**Disclaimer: This post is for discussion purposes only and is NOT tax advice. The author takes no responsibility for the accuracy of any information in this post.**
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Returning Member

After-tax Roth Contribution

No worries. Thank you for the help! I’ve tried everything I know to try to not pay the taxes following the software. I can’t find a way. I’ve spoken to another tax consultant and he says that I need to get a 1099-R corrected to show a contribution directly to the Roth because it’s the conversion that makes it taxable. I have asked the advisor to correct the status to the correct way, thereby making it nontaxable. He said that this is a backdoor way that people are doing in an attempt to get out of paying taxes and the IRS has caught on more so in recent years. Hence the software changes making it impossible legally to do this.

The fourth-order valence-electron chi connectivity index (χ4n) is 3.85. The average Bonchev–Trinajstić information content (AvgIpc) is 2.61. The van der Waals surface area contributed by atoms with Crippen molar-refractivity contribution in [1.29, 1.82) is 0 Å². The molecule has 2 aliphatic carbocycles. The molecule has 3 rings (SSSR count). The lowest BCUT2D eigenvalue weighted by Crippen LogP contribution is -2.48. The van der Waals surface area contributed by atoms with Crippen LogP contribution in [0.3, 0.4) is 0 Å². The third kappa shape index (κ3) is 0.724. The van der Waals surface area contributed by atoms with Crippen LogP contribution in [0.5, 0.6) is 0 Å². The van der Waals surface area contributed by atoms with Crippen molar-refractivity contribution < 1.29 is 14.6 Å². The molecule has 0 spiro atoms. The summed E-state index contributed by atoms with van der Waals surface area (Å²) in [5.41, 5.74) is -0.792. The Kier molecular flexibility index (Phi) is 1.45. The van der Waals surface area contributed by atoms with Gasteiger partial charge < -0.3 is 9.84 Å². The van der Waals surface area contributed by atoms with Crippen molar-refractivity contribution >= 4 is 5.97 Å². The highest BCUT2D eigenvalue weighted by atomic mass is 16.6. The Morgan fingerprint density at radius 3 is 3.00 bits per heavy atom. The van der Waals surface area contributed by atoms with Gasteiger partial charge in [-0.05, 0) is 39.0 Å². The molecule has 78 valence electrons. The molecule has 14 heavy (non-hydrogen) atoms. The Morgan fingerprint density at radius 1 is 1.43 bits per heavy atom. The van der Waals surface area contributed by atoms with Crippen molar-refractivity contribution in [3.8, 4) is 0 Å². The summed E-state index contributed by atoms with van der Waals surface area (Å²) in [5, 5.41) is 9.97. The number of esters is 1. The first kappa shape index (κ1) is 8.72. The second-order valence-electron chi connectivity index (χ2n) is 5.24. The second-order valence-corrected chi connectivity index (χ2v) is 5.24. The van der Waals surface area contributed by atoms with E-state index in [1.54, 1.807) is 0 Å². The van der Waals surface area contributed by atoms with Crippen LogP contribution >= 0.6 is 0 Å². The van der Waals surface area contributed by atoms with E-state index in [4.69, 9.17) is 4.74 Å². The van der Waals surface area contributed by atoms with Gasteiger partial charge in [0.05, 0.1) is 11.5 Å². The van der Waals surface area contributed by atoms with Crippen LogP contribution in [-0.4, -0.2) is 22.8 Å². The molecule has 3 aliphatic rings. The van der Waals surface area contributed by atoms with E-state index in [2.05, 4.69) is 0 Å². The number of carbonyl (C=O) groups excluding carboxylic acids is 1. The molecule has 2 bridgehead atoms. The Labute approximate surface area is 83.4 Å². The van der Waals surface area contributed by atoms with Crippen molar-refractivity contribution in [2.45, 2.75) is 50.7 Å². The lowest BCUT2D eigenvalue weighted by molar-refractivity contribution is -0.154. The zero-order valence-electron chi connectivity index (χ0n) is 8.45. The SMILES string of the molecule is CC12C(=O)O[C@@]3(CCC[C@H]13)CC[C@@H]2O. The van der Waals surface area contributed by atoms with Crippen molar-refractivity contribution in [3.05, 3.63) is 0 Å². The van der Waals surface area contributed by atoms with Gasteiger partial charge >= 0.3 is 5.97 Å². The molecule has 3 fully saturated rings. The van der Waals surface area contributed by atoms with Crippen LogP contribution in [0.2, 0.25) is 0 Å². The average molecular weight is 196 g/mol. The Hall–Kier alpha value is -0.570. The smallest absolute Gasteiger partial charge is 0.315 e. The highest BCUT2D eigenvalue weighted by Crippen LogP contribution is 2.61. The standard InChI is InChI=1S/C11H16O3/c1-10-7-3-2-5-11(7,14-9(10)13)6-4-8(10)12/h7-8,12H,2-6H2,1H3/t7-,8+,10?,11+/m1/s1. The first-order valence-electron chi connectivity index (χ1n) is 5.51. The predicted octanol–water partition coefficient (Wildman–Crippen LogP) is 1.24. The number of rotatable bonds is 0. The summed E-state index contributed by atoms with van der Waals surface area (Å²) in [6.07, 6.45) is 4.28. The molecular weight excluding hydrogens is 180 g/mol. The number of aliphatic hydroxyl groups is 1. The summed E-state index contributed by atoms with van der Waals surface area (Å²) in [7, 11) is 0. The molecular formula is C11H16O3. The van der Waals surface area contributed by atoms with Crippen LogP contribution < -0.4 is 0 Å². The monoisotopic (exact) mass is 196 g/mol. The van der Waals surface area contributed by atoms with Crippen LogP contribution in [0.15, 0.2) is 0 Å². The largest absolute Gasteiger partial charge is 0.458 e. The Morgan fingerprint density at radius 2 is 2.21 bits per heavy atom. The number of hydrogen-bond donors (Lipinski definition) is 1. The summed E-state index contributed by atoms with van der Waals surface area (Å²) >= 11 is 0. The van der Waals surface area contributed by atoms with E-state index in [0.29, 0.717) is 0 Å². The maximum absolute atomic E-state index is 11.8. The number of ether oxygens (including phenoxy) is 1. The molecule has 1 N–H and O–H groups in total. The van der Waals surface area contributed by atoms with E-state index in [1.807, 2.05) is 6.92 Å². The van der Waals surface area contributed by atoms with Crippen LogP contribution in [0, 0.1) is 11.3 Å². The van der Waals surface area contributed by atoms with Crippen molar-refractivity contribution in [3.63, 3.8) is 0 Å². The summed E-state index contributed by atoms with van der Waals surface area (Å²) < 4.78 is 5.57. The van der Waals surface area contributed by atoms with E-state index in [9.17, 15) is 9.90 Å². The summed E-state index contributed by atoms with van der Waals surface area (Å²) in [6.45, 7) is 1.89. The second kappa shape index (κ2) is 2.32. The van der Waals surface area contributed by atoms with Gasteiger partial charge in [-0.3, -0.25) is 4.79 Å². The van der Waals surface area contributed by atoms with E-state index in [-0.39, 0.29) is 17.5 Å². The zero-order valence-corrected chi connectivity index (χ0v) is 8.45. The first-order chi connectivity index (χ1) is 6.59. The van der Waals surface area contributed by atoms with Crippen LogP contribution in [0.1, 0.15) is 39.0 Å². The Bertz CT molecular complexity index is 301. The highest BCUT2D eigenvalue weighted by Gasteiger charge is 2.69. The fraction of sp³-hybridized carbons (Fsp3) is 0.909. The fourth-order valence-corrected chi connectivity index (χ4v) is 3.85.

Highlighted
Level 15

After-tax Roth Contribution

A "backdoor Roth" is absolutely legal and done all the time.  It is a 2 part process:

 

1) Enter a non-deductible Traditional IRA contribution in the IRA contribution section first.

2) Enter the 1099-R with the Traditional IRA distribution and say that it was converted to a Roth.

 

Answer the non-deductible basis questions as in my answer above.  The non-deductible contribution  will cancel the tax on the conversion.

 

However,  This so-called “back-door Roth” method ONLY works if you have NO OTHER Traditional IRA accounts. If you do, then the non-deductible part must be spread over ALL accounts and cannot be withdrawn by itself. Only if you started with NO Traditional, SEP & SIMPLE IRA and ended up with a zero amount in ALL Traditional, SEP & SIMPLE IRA accounts will this Roth conversion not be taxable.

**Disclaimer: This post is for discussion purposes only and is NOT tax advice. The author takes no responsibility for the accuracy of any information in this post.**
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Level 15

After-tax Roth Contribution


@Neurodale wrote: